Monday, October 28, 2013

New York City Man - Lou Reed

by Gregg Chadwick

"Lou Reed gave us the street and the landscape - and we peopled it."

 - David Bowie in the documentary "Rock 'n' Roll Heart - Lou Reed"

Well hey, man, that's just a lie
It's a lie she tells her friends
'Cause the real song, the real song
Where she won't even admit to herself
The beatin' in her heart
It's a song lots of people know
It's a painful song
A little sad truth
But life's full of sad songs
Penny for a wish
But wishin' won't make you a soldier.
With a pretty kiss for a pretty face
Can't have it's way

Y'know tramps like us, we were born to pay
 - From the beginning of the "Slipaway" section of Lou Reed's song Street Hassle.
    Uncredited spoken vocals by Bruce Springsteen.

Annie Leibovitz
Lou Reed and Laurie Anderson 
Coney Island, New York, 1995
Silver Print

When I found out about Lou Reed's death yesterday morning from Rolling Stone's twitter feed I turned to my Lou Reed playlist and put Reed's cover of Blind Lemon Jefferson's haunting blues number - See That My Grave is Kept Clean along with Antony and the Johnsons' song with Lou Reed - Fistful of Love, and Reed's elegiac urban hymn Berlin, on repeat. 

For many of us who came of age and under the influence of the New York City of the 1970's and 1980's, Lou Reed was New York. While at NYU working on my grad degree in art, Reed's music provided an aural map for my explorations across the city. Reed's staccato talk/singing proved to be a gruff yet tender guided tour through my artistic and lovelorn ventures. Often while on the A train, Marty Fogel's Junior Walker fueled sax riff on Reed's Shooting Star would blare in my walkman's headphones. And Walk on the Wild Side always seemed to accompany me across Washington Square. 

Gregg Chadwick
Ghosts of New Amsterdam
24"x36" oil on linen 2013

Reed's urban suite New York kept me close to the city I loved even as I moved west to California. On a trip back to Manhattan a few years later, a friend who had opened a restaurant in the Village told me that she thought that she had been given a sign that she would make it, because Lou Reed was becoming a regular at her joint.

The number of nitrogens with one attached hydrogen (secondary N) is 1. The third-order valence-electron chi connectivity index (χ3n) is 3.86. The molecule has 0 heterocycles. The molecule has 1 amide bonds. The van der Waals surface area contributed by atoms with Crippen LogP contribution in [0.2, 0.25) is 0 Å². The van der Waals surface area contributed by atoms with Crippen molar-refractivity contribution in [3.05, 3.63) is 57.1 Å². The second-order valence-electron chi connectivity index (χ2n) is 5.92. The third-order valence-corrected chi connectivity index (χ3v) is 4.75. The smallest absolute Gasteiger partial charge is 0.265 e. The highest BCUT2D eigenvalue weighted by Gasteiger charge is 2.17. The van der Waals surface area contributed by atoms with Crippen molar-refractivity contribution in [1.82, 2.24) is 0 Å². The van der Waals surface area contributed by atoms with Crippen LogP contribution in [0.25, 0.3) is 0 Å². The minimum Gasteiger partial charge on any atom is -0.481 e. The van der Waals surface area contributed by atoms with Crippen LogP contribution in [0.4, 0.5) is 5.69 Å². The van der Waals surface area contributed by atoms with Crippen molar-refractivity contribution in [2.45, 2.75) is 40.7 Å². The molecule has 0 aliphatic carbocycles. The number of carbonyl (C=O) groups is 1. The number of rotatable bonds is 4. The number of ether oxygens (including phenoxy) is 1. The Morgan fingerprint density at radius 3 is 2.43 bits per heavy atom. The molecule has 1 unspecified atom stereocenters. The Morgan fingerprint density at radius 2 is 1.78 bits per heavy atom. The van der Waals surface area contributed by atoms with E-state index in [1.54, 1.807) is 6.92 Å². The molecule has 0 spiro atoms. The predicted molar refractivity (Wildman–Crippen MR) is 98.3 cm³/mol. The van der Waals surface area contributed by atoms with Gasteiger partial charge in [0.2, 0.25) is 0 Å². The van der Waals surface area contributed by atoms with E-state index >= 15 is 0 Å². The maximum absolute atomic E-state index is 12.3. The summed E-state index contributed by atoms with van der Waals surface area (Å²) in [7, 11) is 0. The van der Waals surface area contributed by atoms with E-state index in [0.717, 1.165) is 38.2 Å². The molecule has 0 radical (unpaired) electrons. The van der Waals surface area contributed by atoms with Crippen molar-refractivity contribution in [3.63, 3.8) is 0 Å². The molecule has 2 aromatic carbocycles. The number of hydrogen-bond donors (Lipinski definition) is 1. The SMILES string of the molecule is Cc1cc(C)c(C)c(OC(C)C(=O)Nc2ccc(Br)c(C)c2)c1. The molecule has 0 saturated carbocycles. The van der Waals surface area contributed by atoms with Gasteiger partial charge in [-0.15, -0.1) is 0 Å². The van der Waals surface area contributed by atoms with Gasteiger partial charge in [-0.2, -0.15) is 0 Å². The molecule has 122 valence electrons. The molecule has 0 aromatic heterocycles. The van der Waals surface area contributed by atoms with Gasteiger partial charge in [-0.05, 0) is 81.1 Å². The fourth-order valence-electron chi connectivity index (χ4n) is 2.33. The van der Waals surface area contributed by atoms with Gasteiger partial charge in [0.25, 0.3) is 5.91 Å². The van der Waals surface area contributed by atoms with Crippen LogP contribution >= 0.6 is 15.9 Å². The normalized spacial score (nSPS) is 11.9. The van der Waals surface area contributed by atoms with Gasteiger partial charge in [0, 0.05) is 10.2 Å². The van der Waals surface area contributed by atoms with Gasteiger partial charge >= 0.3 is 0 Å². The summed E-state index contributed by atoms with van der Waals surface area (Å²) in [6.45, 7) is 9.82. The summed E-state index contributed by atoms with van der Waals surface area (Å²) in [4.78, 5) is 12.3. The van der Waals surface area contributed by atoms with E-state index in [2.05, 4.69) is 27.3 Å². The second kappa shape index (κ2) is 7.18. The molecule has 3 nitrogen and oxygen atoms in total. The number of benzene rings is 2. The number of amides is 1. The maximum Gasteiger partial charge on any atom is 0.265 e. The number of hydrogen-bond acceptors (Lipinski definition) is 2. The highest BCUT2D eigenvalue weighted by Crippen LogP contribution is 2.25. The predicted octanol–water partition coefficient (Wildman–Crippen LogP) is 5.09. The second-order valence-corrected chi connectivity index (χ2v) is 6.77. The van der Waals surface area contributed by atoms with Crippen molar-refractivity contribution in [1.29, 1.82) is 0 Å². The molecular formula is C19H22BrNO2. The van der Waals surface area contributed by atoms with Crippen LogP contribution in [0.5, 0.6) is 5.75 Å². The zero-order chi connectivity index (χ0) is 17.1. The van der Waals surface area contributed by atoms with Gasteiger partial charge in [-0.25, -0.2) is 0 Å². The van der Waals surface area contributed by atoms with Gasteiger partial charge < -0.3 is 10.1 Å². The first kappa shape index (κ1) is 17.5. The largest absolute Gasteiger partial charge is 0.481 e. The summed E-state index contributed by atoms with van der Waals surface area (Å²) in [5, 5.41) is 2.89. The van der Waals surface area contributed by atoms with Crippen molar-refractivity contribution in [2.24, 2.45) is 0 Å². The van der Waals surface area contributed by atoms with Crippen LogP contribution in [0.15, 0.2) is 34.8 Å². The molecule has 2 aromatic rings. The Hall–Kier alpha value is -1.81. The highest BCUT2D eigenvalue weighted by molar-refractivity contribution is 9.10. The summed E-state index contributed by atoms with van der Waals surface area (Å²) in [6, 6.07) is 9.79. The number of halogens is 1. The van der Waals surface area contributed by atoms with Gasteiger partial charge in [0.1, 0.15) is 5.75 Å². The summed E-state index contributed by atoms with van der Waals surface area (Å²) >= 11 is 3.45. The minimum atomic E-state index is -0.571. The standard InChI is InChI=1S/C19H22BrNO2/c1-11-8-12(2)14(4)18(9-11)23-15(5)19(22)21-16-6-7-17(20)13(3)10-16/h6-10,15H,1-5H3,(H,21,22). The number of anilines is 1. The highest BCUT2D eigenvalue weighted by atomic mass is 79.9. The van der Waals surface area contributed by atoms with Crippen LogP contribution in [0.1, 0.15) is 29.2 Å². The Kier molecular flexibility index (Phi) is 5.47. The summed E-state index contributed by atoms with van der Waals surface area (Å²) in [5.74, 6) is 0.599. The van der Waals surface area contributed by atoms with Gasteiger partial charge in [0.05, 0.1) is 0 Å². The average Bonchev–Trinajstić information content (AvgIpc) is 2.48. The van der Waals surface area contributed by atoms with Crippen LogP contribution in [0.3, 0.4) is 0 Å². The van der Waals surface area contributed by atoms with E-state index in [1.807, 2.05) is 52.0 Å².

Not long after, Reed and his song Why Can't I be Good rumbled across the screen in Wim Wenders' cinematic sequel to Wings of Desire - Far Away So Close. Lou Reed's future wife, performance artist, composer and musician Laurie Anderson, also provided powerful music for the film. On a recent artistic excursion to Berlin, memories of these two films and Reed's album Berlin brought to light elements of the city that I had missed in the past. 


Much like an author will write about an event or a place to learn what they feel, I will create a series of artworks to understand what I have seen. I pushed my interaction with Berlin into a recent ongoing series of monotypes fueled partly by the visions of Lou Reed, Wim Wenders, Bertolt Brecht, and David Bowie

Gregg Chadwick
Brecht's Song
30"x22" monotype on paper 2011

As Gavin Edwards wrote in Rolling Stone,"While many musicians have made Berlin albums, Lou Reed's Berlin (1973) is the wrist-slashing standard against which they're all judged. When the record concluded with the epic ballad Sad Song, it felt like the whole world was shutting down." Berlin forces us to wrestle with the dead as we walk through its haunted and enchanted streets. After the fall of the wall, Berlin has come to embody the future while at the same time carrying the scars of the past. In the city of Berlin, the political and the personal merge, as evidenced in Lou Reed's Berlin album and David Bowie's recent song Where Are We Now?. In Berlin we are left with existential questions and are reminded that bodies age and die, marriages end, friendships dissolve and memories fade.